• Diaphragmatic defect will be seen on chest CT with abdominal components located in the chest
  • Frequently associated with severe atelectasis Atelectasis Atelectasis is the partial or complete collapse of a part of the lung. Atelectasis is almost always a secondary phenomenon from conditions causing bronchial obstruction, external compression, surfactant deficiency, or scarring. Atelectasis of the ipsilateral lung ( aplasia Aplasia Cranial Nerve Palsies or hypoplasia Hypoplasia Hypoplastic Left Heart Syndrome (HLHS) of the ipsilateral lung is also possible)
Plate atelectasis

An axial Axial Computed Tomography (CT) CT scan of the chest and abdomen demonstrates plate atelectasis Atelectasis Atelectasis is the partial or complete collapse of a part of the lung. Atelectasis is almost always a secondary phenomenon from conditions causing bronchial obstruction, external compression, surfactant deficiency, or scarring. Atelectasis in the right upper lobe, presumably a consequence of a longstanding anterior diaphragmatic Morgagni hernia Hernia Protrusion of tissue, structure, or part of an organ through the bone, muscular tissue, or the membrane by which it is normally contained. Hernia may involve tissues such as the abdominal wall or the respiratory diaphragm. Hernias may be internal, external, congenital, or acquired. Abdominal Hernias on the right side, which displaces the heart to the left.

Image: “F2” by Rashid, F., Chaparala, R., Ahmed, J., Iftikhar, S.Y. License: CC BY 2.0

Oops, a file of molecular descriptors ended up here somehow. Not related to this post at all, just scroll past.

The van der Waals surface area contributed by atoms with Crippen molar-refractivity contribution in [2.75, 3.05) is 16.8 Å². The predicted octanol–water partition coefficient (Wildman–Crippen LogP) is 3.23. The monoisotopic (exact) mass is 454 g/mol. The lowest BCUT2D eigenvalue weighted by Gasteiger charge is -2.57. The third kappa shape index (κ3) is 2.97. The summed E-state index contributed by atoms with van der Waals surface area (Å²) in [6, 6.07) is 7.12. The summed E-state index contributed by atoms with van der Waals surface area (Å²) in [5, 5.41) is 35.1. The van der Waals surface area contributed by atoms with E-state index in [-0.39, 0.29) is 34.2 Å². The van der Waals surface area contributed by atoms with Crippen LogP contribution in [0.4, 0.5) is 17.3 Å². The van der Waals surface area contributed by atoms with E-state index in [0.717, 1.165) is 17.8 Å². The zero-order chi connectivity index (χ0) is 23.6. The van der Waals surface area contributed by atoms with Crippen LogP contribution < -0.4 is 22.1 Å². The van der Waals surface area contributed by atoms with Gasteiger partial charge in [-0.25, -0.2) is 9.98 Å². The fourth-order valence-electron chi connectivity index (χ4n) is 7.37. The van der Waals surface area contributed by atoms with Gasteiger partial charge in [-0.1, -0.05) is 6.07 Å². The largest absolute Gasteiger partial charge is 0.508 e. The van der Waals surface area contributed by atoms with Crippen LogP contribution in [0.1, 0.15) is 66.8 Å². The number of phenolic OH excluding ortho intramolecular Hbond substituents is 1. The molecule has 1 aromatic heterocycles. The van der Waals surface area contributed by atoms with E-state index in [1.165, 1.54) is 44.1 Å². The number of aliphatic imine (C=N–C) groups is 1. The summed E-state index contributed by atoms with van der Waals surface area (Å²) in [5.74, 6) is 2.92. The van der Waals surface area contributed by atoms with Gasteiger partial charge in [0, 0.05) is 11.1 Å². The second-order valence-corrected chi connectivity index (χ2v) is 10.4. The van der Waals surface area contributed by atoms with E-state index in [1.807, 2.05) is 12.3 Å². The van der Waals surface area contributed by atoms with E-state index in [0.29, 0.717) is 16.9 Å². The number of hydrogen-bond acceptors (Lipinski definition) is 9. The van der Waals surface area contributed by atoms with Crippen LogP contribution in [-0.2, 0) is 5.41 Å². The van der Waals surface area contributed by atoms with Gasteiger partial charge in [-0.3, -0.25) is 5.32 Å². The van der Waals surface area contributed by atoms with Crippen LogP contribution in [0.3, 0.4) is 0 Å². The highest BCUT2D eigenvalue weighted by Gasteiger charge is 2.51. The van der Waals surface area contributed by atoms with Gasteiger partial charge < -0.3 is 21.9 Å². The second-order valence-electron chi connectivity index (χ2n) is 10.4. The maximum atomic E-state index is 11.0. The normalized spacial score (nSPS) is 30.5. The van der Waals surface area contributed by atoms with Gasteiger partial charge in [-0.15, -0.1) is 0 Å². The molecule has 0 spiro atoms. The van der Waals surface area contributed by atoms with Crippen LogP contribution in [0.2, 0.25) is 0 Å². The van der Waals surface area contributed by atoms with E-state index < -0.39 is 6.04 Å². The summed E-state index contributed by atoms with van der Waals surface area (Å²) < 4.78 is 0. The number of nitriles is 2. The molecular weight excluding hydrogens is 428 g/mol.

References

  1. Smith B.M., Lu J.C., Dorfman A.L., Mahani M.G., Agarwal P.P. Rings and slings revisited. Magn Reson Imaging Clin N Am. 2015 Feb https://pubmed.ncbi.nlm.nih.gov/25476681/   
  2. Muller C.O., Derycke L., Kheniche A., Garcia G., Bernard S., Teissier N., Bonnard A. Routine multi detector computed tomography evaluation of tracheal impairment compared to laryngo-tracheal endoscopy in children with vascular ring. Pediatr Surg Int. 2018 Aug https://pubmed.ncbi.nlm.nih.gov/29961107/ 
  3. Ragosta K.G., Orr R., Detweiler M.J. Revisiting epiglottitis: a protocol–the value of lateral neck radiographs. J Am Osteopath Assoc. 1997 Apr https://pubmed.ncbi.nlm.nih.gov/9154741/ 
  4. Tovar Padua, L.J. and Cherry J.D. Croup (laryngitis, laryngotracheitis, spasmodic croup, laryngotracheobronchitis, bacterial tracheitis, and laryngotracheobronchopneumonitis) and epiglottitis (supraglottitis). In: Feigin and Cherry’s Textbook of Pediatric Infectious Diseases, 8th edition, Cherry J.D., Harrison G.J., Kaplan S.L., Steinbach W.J., Hotez P.J. (Eds), Elsevier, Philadelphia 2019. Vol 1, p.175.